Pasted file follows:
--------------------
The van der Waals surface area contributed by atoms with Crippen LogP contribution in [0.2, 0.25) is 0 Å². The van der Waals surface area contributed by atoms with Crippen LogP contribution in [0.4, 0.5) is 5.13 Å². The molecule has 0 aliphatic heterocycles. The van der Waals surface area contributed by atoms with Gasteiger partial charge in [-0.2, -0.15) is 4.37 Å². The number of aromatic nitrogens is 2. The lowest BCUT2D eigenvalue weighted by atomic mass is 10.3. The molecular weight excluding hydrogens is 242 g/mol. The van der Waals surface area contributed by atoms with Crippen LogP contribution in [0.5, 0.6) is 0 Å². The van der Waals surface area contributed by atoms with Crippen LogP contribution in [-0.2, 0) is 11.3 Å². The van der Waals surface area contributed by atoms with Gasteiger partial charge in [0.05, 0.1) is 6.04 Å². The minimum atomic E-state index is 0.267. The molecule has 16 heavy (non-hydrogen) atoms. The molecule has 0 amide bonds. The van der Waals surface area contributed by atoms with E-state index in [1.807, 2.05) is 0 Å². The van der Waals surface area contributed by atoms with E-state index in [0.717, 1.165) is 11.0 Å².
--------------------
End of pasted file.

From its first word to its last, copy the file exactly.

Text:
The van der Waals surface area contributed by atoms with Crippen LogP contribution in [0.2, 0.25) is 0 Å². The van der Waals surface area contributed by atoms with Crippen LogP contribution in [0.4, 0.5) is 5.13 Å². The molecule has 0 aliphatic heterocycles. The van der Waals surface area contributed by atoms with Gasteiger partial charge in [-0.2, -0.15) is 4.37 Å². The number of aromatic nitrogens is 2. The lowest BCUT2D eigenvalue weighted by atomic mass is 10.3. The molecular weight excluding hydrogens is 242 g/mol. The van der Waals surface area contributed by atoms with Crippen LogP contribution in [0.5, 0.6) is 0 Å². The van der Waals surface area contributed by atoms with Crippen LogP contribution in [-0.2, 0) is 11.3 Å². The van der Waals surface area contributed by atoms with Gasteiger partial charge in [0.05, 0.1) is 6.04 Å². The minimum atomic E-state index is 0.267. The molecule has 16 heavy (non-hydrogen) atoms. The molecule has 0 amide bonds. The van der Waals surface area contributed by atoms with E-state index in [1.807, 2.05) is 0 Å². The van der Waals surface area contributed by atoms with E-state index in [0.717, 1.165) is 11.0 Å².